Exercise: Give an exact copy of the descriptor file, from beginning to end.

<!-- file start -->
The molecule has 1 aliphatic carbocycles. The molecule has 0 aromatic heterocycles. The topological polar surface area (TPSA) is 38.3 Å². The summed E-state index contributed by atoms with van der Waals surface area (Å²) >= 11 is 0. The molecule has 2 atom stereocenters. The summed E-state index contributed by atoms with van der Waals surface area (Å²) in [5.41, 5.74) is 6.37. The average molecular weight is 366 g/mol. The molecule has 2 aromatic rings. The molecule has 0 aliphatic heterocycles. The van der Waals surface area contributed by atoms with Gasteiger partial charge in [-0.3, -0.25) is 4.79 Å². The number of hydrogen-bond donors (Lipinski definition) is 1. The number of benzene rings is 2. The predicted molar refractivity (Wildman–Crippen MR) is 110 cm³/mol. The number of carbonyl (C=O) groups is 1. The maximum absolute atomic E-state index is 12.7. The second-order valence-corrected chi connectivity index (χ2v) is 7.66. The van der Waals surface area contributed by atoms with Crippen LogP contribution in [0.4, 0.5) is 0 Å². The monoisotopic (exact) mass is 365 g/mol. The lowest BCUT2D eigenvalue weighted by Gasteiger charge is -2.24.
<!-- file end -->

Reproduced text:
The molecule has 1 aliphatic carbocycles. The molecule has 0 aromatic heterocycles. The topological polar surface area (TPSA) is 38.3 Å². The summed E-state index contributed by atoms with van der Waals surface area (Å²) >= 11 is 0. The molecule has 2 atom stereocenters. The summed E-state index contributed by atoms with van der Waals surface area (Å²) in [5.41, 5.74) is 6.37. The average molecular weight is 366 g/mol. The molecule has 2 aromatic rings. The molecule has 0 aliphatic heterocycles. The van der Waals surface area contributed by atoms with Gasteiger partial charge in [-0.3, -0.25) is 4.79 Å². The number of hydrogen-bond donors (Lipinski definition) is 1. The number of benzene rings is 2. The predicted molar refractivity (Wildman–Crippen MR) is 110 cm³/mol. The number of carbonyl (C=O) groups is 1. The maximum absolute atomic E-state index is 12.7. The second-order valence-corrected chi connectivity index (χ2v) is 7.66. The van der Waals surface area contributed by atoms with Crippen LogP contribution in [0.4, 0.5) is 0 Å². The monoisotopic (exact) mass is 365 g/mol. The lowest BCUT2D eigenvalue weighted by Gasteiger charge is -2.24.